Dementia cases are expected to increase by 2050, with more than 152 million people expected to be affected.

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Dementia cases are expected to increase by 2050, with more than 152 million people expected to be affected.

DEMENTIA cases are expected to skyrocket by 2050, with more than 152 million individuals worldwide affected. Experts, on the other hand, feel that certain lifestyle choices can assist to mitigate the epidemic.

Dementia affects more than 850,000 people in the UK, with one in every 14 persons over 65 being diagnosed with the disease. Dementia affects around 50 million individuals worldwide, with the number likely to increase in the next 30 years. The World Health Organization (WHO) estimates that roughly 10 million new cases are diagnosed every year.

At any given time, between 5% and 8% of the world’s population aged 60 and up is affected by dementia.

According to a recent analysis presented at this year’s Alzheimer’s Association International Conference (AAIC), dementia diagnoses will quadruple by 2050.

According to the grim projection, more than 152 million people would experience severe memory loss and other symptoms.

The rise has been attributed to an increase in the number of dementia patients in low and middle-income countries.

By 2050, dementia cases are expected to soar throughout the Middle East, North Africa, and eastern Sub-Saharan Africa, according to scientists.

Smoking, high blood sugar, and a high body mass index are predicted to cause 6.8 million instances, according to the projections (BMI).

However, there is some good news: greater education and healthier lifestyle choices are expected to reduce dementia prevalence by 6.2 million cases globally.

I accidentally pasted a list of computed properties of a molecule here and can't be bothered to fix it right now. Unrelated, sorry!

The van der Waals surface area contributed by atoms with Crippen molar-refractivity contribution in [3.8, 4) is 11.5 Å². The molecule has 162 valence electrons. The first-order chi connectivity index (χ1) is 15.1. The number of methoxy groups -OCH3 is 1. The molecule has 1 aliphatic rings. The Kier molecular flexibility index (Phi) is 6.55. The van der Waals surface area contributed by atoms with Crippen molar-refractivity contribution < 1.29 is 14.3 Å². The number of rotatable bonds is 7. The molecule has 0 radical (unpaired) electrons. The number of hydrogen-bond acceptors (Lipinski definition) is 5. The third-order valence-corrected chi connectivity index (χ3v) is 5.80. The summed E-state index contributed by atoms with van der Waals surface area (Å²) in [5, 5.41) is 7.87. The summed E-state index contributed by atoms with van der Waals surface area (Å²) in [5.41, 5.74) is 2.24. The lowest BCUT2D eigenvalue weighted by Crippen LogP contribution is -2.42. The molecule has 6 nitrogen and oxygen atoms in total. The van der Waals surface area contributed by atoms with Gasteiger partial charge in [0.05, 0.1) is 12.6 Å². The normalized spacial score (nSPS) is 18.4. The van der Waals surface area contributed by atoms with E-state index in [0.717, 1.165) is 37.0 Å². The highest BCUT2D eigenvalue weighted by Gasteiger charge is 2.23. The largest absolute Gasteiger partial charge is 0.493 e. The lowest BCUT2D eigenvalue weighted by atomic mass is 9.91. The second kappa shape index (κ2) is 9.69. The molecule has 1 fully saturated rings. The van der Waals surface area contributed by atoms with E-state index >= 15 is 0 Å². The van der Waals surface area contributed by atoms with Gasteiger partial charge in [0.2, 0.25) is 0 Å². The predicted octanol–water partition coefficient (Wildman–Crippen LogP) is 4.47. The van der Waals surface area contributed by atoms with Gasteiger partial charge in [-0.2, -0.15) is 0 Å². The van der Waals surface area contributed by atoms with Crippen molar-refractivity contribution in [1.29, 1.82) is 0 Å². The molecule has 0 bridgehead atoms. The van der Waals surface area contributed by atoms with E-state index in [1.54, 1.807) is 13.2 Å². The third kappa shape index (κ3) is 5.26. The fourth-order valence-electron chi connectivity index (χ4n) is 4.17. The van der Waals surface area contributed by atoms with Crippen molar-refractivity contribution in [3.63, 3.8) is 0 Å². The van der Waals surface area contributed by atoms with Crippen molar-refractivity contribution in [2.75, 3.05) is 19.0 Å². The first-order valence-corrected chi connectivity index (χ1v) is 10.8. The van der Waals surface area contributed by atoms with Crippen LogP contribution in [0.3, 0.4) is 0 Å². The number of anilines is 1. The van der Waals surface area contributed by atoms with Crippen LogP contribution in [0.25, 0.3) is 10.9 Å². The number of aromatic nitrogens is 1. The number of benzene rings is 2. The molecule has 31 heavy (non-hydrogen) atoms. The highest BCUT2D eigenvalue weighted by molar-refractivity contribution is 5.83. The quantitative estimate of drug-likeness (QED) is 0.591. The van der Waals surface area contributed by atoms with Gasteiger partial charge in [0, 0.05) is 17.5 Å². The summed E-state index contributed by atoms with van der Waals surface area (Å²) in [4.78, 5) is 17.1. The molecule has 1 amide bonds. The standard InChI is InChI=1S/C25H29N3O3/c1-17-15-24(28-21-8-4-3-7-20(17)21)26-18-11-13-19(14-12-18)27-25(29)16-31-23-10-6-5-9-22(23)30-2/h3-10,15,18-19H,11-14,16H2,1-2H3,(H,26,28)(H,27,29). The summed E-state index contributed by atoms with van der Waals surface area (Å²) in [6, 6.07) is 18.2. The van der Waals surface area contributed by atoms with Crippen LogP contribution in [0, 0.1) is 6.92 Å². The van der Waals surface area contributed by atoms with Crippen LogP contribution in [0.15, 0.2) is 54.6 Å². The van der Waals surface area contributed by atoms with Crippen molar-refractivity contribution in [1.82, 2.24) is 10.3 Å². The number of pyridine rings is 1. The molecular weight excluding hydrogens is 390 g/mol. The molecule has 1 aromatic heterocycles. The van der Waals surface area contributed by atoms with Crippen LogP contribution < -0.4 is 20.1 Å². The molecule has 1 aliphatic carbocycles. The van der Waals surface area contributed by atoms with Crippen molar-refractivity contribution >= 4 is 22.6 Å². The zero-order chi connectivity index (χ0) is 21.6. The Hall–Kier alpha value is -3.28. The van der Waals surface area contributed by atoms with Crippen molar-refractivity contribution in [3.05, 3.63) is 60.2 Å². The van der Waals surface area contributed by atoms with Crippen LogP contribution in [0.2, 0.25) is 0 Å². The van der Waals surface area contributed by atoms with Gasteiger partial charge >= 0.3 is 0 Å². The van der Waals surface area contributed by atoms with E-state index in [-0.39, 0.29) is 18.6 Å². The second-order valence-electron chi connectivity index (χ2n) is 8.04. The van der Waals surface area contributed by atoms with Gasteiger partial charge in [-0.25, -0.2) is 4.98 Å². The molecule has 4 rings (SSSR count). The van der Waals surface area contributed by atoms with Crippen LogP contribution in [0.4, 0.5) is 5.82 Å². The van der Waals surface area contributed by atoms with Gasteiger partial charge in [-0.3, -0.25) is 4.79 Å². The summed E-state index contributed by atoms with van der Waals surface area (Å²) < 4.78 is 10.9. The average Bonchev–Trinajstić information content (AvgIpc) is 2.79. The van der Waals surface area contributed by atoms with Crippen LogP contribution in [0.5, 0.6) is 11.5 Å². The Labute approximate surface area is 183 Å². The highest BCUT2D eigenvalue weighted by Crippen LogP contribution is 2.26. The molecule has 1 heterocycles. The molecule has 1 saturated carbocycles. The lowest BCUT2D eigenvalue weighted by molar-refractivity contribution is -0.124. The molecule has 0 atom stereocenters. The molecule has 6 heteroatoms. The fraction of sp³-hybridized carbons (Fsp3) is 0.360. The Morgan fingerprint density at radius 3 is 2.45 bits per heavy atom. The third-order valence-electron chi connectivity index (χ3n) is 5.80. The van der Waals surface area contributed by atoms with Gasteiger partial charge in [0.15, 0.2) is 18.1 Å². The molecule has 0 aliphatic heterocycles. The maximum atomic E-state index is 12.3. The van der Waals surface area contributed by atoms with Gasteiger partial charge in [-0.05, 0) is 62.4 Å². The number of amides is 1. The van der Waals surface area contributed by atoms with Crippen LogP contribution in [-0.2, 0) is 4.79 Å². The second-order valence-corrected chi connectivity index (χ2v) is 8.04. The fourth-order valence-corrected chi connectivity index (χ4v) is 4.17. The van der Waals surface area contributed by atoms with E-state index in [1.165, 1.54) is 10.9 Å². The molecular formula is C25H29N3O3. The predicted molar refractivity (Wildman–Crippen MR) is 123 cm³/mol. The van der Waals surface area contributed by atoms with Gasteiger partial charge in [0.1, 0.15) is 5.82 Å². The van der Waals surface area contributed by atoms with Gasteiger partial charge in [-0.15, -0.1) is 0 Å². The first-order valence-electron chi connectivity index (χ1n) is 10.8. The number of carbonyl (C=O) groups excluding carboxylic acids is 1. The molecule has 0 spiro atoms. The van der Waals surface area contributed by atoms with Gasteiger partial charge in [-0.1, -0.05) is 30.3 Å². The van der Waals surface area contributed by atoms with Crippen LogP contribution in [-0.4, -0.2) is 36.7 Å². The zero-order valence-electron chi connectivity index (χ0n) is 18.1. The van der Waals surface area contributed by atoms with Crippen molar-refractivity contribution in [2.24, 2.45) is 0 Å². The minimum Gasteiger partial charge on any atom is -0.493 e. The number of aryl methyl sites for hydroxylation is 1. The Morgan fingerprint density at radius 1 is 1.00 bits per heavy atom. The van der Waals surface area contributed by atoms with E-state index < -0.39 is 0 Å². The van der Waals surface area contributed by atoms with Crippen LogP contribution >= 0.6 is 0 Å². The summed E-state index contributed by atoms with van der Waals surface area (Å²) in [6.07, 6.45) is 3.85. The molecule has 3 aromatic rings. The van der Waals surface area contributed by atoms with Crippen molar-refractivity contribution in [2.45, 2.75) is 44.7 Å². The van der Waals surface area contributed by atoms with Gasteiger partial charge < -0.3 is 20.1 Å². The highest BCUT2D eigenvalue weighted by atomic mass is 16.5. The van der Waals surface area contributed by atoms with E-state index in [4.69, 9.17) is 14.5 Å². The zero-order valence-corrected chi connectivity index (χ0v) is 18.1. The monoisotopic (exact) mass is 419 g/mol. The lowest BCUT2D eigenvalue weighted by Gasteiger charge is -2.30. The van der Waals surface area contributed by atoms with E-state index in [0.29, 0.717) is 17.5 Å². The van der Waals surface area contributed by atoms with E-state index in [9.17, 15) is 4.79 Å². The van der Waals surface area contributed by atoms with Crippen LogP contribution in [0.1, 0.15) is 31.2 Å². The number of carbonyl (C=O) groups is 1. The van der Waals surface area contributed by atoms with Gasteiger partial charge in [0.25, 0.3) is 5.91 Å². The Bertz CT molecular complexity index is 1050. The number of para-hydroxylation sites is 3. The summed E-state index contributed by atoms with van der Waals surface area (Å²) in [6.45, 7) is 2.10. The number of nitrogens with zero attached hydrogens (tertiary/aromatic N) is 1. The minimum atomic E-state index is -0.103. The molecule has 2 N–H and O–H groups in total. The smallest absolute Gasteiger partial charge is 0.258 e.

“Improvements in lifestyle in adults in developed countries and other places – including increased access to education and greater attention to heart health issues – have reduced incidence in recent years, but total numbers with dementia are still rising due to population ageing,” said Dr Maria C. Carrillo, Alzheimer’s Association chief science officer.

“Additionally, obesity, diabetes, and sedentary lifestyles are on the rise in younger people, all of which are risk factors for dementia.”

The research was presented this week at a conference in Denver, Colorado, as well as digitally.

The findings are concerning because the US National Institute on Aging reports that the world’s population is aging.

By 2050, almost 16% of the world’s population will be over the age of 65, up from 8% in 2010.

Other reports given at the AAIC 2021 predicted that 10 out of 100,000 people would develop. “Brinkwire News in Condensed Form.”

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